Thursday, December 29, 2016

Cuba sees economy shrink 1 percent despite detente with US

Cuba sees economy shrink 1 percent despite detente with US
Associated Press December 28, 2016

HAVANA (AP) — Cuba announced Tuesday that its economy shrank this year
for the first time in nearly a quarter century as a plunge in aid from
Venezuela overwhelmed a surge in tourism set off by detente with the
United States.

Economy Minister Ricardo Cabrisas and President Raul Castro told
Parliament that the island's gross domestic product fell nearly 1
percent after seeing average annual growth rate of nearly 3 percent in

Cabrisas blamed the slump on Venezuela's troubles and a decrease in
revenue from Cuba's few exports, which include sugar, refined gasoline
and nickel, whose price has dropped in recent years.

"In spite of the drop in GDP, the free social services that our
population enjoys have been preserved, defying predictions that the
Cuban economy would collapse and upsetting blackouts would return,"
Castro said.

The two men spoke to Cuba's rubber-stamp National Assembly, which also
passed a law announced by Castro last month banning public memorials to
his brother Fidel, the revolutionary leader who died on Nov. 25 at age 90.

The last time official figures showed a fall in Cuba's gross domestic
product was in 1993 after the Soviet Union collapsed, abruptly stripping
away much of the island's aid and trade.

A global drop in petroleum prices has slammed Venezuela's oil-dependent
economy, forcing it to reduce shipments of heavily subsidized crude oil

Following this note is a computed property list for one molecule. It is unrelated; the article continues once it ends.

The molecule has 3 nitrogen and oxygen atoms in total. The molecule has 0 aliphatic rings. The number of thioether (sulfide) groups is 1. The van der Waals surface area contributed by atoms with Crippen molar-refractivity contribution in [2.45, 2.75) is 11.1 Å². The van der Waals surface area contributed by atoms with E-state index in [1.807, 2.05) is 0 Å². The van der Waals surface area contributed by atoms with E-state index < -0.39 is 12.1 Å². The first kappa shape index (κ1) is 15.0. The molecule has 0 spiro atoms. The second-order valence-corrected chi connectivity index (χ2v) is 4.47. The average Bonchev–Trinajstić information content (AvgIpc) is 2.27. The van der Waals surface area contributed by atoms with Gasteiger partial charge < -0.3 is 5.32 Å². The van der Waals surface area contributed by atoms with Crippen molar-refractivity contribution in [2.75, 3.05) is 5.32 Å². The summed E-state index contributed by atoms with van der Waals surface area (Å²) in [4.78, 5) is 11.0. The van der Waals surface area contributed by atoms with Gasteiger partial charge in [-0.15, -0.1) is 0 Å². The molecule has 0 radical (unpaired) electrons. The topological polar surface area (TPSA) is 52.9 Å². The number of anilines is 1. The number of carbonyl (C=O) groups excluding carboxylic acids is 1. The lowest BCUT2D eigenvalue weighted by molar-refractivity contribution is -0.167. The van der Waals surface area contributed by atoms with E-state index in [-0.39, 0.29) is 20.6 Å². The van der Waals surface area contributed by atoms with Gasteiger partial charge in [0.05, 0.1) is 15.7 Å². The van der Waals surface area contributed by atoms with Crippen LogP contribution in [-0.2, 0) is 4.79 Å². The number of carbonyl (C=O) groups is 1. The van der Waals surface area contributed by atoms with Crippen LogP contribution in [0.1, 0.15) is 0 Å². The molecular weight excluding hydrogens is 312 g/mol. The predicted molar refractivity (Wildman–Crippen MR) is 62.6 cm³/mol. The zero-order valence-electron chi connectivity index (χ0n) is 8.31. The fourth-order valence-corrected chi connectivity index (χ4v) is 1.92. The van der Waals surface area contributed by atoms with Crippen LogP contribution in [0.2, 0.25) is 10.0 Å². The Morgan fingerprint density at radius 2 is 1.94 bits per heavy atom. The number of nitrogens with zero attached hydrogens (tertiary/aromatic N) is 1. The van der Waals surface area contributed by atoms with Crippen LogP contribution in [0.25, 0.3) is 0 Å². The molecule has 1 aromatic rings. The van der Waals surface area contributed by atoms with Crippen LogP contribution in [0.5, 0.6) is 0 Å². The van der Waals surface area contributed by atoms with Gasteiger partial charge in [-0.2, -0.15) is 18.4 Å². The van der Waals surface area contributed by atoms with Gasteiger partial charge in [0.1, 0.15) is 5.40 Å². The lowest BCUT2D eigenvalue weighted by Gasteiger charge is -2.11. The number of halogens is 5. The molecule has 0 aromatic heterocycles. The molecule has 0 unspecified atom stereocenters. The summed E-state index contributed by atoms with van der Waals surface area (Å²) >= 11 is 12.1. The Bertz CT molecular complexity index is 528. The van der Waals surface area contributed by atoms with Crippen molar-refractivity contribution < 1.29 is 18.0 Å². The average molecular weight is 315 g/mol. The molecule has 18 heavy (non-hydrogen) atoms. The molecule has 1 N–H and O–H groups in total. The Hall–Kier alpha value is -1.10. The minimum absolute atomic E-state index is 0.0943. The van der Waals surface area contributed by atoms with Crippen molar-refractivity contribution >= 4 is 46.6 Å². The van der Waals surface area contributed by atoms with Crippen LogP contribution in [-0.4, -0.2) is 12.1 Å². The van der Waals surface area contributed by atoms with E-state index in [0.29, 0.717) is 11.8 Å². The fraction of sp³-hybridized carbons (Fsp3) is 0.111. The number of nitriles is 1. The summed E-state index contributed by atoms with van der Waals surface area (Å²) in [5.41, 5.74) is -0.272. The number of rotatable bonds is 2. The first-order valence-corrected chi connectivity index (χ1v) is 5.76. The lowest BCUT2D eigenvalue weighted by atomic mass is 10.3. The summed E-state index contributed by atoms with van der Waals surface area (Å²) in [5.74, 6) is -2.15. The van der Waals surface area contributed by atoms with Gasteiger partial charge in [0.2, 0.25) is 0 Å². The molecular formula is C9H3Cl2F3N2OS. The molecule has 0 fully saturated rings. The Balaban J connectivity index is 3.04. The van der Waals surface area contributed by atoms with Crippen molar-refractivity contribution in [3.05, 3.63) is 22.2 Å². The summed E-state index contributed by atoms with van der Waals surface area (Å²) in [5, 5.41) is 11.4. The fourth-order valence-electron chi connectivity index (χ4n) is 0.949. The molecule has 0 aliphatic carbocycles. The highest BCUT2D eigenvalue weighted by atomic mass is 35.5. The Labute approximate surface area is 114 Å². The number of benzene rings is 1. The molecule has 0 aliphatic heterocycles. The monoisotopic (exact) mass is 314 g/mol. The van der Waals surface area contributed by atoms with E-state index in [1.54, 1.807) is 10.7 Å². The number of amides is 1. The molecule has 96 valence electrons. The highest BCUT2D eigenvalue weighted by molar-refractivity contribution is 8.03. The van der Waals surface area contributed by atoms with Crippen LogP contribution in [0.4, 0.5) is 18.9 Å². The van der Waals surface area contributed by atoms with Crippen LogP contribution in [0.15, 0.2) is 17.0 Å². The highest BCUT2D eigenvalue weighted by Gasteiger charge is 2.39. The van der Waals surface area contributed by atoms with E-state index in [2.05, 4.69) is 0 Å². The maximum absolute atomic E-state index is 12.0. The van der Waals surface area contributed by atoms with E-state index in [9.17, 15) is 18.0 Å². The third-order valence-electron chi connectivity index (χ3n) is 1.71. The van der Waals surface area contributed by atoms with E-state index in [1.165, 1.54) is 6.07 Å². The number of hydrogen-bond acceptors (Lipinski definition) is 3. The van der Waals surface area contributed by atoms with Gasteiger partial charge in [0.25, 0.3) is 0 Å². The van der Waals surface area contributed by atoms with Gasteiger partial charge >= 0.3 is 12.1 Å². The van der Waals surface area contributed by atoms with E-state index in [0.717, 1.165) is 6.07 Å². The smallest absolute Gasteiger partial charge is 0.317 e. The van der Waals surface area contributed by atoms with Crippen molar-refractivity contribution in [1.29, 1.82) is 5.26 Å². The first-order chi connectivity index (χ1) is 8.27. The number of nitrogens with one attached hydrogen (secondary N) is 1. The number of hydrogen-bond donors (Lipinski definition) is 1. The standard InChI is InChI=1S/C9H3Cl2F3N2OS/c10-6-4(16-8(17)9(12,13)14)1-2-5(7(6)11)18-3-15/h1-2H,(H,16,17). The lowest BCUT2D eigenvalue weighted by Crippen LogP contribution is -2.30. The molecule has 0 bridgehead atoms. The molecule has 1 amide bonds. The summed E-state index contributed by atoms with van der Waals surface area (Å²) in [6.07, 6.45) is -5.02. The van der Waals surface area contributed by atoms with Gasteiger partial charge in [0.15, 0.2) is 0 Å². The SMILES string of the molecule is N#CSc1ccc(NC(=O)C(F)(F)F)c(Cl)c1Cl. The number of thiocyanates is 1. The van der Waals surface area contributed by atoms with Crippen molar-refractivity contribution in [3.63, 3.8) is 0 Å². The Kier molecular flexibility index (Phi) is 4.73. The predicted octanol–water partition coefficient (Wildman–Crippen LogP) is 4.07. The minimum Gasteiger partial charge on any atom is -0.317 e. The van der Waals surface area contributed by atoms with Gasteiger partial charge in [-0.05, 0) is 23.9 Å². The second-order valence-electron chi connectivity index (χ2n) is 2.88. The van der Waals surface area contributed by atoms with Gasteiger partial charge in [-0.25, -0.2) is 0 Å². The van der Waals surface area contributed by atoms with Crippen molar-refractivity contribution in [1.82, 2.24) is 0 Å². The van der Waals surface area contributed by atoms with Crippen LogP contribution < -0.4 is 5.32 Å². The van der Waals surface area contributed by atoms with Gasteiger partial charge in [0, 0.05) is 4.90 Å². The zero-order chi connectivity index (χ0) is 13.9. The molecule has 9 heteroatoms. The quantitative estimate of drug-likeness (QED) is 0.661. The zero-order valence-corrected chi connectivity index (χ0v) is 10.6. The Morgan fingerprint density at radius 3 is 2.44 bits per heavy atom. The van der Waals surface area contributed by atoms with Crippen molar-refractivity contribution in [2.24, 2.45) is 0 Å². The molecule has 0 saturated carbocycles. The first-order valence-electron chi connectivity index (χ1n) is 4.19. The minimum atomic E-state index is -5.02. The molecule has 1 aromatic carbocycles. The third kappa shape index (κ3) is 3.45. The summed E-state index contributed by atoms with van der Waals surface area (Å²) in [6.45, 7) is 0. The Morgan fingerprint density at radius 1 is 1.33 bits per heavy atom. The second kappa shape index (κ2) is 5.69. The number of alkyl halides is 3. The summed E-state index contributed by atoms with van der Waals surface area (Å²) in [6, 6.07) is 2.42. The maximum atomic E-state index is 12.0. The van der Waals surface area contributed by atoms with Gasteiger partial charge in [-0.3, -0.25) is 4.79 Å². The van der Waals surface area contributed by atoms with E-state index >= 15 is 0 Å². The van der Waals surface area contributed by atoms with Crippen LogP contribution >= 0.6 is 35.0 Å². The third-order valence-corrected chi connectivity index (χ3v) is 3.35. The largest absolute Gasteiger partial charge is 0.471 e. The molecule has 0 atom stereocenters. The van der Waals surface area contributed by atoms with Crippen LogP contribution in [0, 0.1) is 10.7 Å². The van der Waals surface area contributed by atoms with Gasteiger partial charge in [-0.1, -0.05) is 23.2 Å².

to Cuba, with exports dropping from 115,000 barrels daily in 2008 to
90,000 in recent years to 40,000 in the past few months.

In addition, the number of contracts for Cuban professional services
with Venezuela has dwindled and some payments have not been made,
Cabrisas said. A large number of Cuban doctors have long traveled to
Venezuela, with their salaries going directly to Cuba's government.

"This confirms what we had said about Venezuela's situation leading to a
recession," Cuban economist Pavel Vidal, a professor at a university in
Colombia, told The Associated Press.

Cabrisas, whose speech was partially transmitted on public TV, also
blamed the economic slump on U.S. sanctions on Cuba, with officials
previously saying that the 55-year-old embargo has cost the island
$125.9 billion, including $4.6 billion last year.

Tourism, however, has been thriving since U.S. President Barack Obama
ordered the restoration of diplomatic relations between Washington and
Havana two years ago. Overall visitor numbers rose more than 15 percent
in 2015 and again this year.

Cabrisas said he expects the island's gross domestic product to grow 2
percent next year if the government cuts costs, increases exports and
finds alternatives for certain imports.

Vidal said he was surprised by the prediction.

"They're thinking things are going to improve in Venezuela," he said.
"And they're relying on fiscal spending without backing from revenue."

Other economic experts told The Associated Press that possible solutions
could include boosting the private sector and deregulating portions of
the public sector, excluding areas such as health or education.


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Source: Cuba sees economy shrink 1 percent despite detente with US -

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